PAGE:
Monday, July 7, 2008

Mac or PC Part 3a: Operating System - Perks

Welcome to the third installment of the Mac or PC mini-series: Operating System - Perks. I call this section "perks" because it is really an explanation of the features of each operating system that are unique to it. I don't want to talk about the things that each operating system does that the other does just as well like mail applications or iTunes. You will notice, however, that I will focus on certain things that, although both can do, one does better. I want to explore the perks of each operating system as extensively as possible so we will do Vista today and Leopard tomorrow. So let's get started.

Aero: this is the sleek new GUI (graphics user interface) that is a part of the new PC user experience. I briefly mentioned this new feature in my last post but it is certainly of note here. Really, Aero by itself is too broad. Lets narrow it down by the features of the new GUI:
  1. Glass: This is what makes the whole environment look glossy and transparent. You can even customize the colors of your windows to give it the look and feel you prefer the most. The transparency of the windows can be increased so that the windows are practically see-through. Look at the picture to the right and notice that the borders surrounding each of the windwos are practically transparant. This gives Vista a very sophisticated look.
  2. High dpi: Vista comes with greaters dpi (dots per inch) power. Basically, the resolution is better using Vista than in any previous version of Windows.
  3. Live Thumbnails: This is nifty little feature that allows you to see what a minimized window is simply by putting the cursor over the top of it. It expands an image of the window so you can figure out if that is the one you really wanted to open. See the picture on the Right.
  4. Windows Flip and Flip 3-D: Windows Flip by itself is not a new or unique feature. The 3-D version is though. Flip allows you to select between windows on your desktop by pressing alt+tab. A selecter opens up that allows you to tab through to find the window you want. Flip 3-D does the same thing, only it actually arranges the windows in a 3-D fashion and allows you to pick one. I like this feature and it definitely adds to the user experience of Vista.
I have to be fair here. While these features are really nice, they make Vista an extremely heavy operating system. The idea behind Vista, according to Microsoft, was to make it easier to focus on content rather than the environment. Well, I guess I'm not sure if they accomplished that by focusing on the environment and loading it down with features. A lot of Vista users, myself included, agree that Vista is too heavy for its own good. Which is actually why, in the windows family, I prefer the XP diet. Vista users would be interested in the ReadyBoost feature (see below) that offsets this rather significant disadvantage.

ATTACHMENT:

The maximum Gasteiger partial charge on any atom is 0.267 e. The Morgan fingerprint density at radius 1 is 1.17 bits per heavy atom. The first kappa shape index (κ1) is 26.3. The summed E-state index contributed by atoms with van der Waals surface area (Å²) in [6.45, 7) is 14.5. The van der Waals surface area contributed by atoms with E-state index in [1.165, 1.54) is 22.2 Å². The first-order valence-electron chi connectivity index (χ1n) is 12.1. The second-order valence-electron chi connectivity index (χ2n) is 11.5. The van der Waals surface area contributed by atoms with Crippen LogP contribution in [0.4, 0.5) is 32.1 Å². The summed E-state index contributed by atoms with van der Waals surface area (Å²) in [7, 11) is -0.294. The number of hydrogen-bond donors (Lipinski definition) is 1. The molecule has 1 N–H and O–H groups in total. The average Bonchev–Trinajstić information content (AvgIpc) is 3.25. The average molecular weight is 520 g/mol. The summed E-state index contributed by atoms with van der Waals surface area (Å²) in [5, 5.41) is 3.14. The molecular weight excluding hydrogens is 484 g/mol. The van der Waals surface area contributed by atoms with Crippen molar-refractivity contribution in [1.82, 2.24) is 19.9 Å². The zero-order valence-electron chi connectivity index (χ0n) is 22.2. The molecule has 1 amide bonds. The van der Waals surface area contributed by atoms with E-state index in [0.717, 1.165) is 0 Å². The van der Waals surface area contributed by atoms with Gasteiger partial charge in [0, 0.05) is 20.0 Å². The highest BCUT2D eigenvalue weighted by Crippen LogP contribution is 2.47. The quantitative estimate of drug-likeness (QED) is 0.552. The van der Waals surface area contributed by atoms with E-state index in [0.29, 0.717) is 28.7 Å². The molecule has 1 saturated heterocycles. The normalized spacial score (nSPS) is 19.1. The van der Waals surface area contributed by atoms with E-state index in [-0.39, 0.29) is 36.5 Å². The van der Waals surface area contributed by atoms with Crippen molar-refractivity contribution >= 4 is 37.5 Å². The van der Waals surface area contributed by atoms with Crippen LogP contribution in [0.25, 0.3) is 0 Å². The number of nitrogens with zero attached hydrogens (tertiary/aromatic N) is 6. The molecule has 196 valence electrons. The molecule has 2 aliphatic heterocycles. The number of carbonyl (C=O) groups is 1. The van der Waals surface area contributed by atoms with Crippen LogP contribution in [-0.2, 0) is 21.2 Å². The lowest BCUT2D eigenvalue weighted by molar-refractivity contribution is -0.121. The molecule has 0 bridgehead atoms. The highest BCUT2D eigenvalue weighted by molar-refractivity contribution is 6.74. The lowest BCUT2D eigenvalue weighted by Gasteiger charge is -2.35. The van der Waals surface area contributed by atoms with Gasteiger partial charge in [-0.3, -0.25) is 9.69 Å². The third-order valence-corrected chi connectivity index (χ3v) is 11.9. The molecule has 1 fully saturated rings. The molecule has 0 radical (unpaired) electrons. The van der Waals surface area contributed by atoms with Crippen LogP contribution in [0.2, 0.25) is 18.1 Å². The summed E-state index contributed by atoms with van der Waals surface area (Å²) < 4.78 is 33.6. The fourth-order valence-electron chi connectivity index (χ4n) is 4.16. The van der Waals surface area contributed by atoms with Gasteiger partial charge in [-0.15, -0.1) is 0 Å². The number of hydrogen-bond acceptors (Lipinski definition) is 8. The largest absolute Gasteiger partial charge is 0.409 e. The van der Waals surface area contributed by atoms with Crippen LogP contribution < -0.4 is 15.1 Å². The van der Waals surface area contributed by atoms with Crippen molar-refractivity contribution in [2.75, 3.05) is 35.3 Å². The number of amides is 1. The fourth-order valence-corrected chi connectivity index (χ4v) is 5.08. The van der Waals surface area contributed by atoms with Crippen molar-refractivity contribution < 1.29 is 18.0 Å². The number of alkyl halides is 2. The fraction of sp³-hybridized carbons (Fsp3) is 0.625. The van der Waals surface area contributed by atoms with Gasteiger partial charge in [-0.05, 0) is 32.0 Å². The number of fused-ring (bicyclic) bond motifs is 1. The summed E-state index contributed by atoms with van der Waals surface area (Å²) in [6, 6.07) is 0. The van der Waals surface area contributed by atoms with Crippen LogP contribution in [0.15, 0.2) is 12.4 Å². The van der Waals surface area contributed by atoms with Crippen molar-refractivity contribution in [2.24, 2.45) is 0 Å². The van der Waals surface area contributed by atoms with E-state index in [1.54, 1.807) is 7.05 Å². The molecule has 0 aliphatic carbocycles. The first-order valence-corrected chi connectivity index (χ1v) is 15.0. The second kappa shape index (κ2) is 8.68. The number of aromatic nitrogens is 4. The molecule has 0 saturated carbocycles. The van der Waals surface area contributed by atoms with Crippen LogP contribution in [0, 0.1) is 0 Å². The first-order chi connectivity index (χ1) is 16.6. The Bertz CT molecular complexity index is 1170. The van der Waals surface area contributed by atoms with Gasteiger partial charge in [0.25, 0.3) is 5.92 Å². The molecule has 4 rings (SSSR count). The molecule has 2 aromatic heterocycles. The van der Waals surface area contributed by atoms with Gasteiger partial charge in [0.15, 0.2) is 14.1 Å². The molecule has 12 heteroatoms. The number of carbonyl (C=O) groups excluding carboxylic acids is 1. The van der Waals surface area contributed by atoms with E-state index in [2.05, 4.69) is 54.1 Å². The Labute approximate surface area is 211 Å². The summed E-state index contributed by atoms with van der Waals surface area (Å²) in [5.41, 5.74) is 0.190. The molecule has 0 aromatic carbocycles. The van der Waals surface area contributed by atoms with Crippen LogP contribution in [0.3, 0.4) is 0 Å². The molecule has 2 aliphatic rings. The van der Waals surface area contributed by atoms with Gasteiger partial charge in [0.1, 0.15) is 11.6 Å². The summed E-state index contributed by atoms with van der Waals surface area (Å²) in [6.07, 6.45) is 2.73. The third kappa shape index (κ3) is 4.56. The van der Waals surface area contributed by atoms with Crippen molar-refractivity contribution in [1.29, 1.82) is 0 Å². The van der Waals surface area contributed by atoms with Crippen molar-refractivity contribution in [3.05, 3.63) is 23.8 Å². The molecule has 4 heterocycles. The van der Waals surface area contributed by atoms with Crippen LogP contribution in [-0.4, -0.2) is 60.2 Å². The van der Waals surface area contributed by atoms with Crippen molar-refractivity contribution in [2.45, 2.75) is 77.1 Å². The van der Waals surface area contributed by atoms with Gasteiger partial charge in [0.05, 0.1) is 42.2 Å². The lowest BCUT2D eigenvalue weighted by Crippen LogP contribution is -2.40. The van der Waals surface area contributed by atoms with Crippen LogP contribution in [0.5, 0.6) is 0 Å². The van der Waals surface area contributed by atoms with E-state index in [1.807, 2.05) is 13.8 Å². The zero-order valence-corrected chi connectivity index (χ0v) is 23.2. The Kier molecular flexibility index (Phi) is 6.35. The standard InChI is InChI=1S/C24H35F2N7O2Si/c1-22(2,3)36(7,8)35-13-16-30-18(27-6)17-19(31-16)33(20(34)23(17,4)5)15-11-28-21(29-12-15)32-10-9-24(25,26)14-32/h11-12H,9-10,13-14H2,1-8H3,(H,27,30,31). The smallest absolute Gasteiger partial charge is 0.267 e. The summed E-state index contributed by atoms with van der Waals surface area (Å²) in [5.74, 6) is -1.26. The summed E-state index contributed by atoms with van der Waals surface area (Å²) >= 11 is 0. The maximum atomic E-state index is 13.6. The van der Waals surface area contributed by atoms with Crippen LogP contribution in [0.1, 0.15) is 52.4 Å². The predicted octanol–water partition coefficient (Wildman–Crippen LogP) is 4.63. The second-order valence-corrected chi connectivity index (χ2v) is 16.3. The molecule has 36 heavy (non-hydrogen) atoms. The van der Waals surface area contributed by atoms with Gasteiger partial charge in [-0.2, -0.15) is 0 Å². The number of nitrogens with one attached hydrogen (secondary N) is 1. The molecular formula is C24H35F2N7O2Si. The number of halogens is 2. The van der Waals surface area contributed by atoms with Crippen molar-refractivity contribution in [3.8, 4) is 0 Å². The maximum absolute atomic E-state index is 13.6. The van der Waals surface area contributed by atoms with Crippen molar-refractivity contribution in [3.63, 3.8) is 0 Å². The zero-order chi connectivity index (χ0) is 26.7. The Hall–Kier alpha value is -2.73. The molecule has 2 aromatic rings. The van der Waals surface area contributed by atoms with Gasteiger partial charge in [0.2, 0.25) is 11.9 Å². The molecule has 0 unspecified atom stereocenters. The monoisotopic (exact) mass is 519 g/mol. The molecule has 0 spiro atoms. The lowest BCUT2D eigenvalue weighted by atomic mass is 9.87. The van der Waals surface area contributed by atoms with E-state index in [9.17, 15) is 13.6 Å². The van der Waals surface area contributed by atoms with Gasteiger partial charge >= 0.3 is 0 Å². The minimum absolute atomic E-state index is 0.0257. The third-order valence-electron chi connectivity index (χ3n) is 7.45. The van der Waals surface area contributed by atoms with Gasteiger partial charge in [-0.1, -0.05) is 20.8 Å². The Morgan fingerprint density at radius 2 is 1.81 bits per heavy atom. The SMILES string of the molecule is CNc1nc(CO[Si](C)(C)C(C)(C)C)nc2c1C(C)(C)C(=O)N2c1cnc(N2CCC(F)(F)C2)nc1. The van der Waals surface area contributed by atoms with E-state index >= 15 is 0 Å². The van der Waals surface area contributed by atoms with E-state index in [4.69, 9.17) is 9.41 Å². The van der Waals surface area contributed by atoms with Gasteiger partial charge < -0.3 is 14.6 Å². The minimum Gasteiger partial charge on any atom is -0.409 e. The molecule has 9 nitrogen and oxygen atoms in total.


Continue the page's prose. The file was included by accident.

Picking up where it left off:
Office Apps: I personally feel that Microsoft Office 2007 is the most innovative package of office applications available. The "ribbon" idea is extremely easy to use. The buttons on the ribbon make it very easy to get what you want in a document, spreadsheet, or database. I will admit that it does require the user to learn the nuances, however, once learned, Office 2007 is a powerful office suite. I really like it. To make a direct comparison with Office 2008 for Mac, the PC version is much more powerful. I am not sure if this is because Microsoft does not want to make an "as-awesome" version of Office for Mac or if Mac users don't think that the PC style is "as-awesome" as the Mac style. Basically, I hate that Office Mac uses a toolbox which is far inferior to the ribbon on Office PC. Either way, because I personally dislike Office 2008 for Mac I virtualize Office 2007 for PC on my Mac. I included two screenshots so you can see the ribbon in 2007 and the toolbox in 2008.

ReadyBoost: This feature compensates for some of the heavier aspects of Vista, specifically those memory taxing aspects of Vista. ReadyBoost is probably one of the coolest features I have seen on a PC in a long time. Basically, it allows you to use a thumb drive as memory. It works by sending any overflow from the system memory to a cache on the thumb drive. When you initially plug in a thumb drive into your computer, Vista will recognize it and ask you what you want to do with it (i.e. open it, play the music on it, play a video, etc.). You will also be asked if you want the drive as your ReadyBoost drive. If it doesn't ask you that, go to My Computer, right click and select properties, click the ready boost tab and set up the drive that way. You can allot up to half of the drives capacity (i.e. 2 gb for a 4 gb stick, 4 for an 8, etc) up to 4gb total. I just happen to have tried it on both the 2 gb and 4gb setting (I have a 4gb and 8gb stick) and the 4gb was almost superfluous. Using 1gb of system memory I ran an operation that took around 15 seconds (eons - it felt like). Adding ReadyBoost with 2gb extra memory, the same operating took 2.5 seconds. Using 4gb of memory it took around 2 seconds. So it works and don't let anyone tell you otherwise. There is a claimed disadvantage to this feature pointing to the fact that flash memory can only carry out a finite number of "writes" and that eventually your drive will be worn out. This is true, but it will take around 10 years for most drives.

That does it for Vista, stay tuned tomorrow for the post on Leopard.

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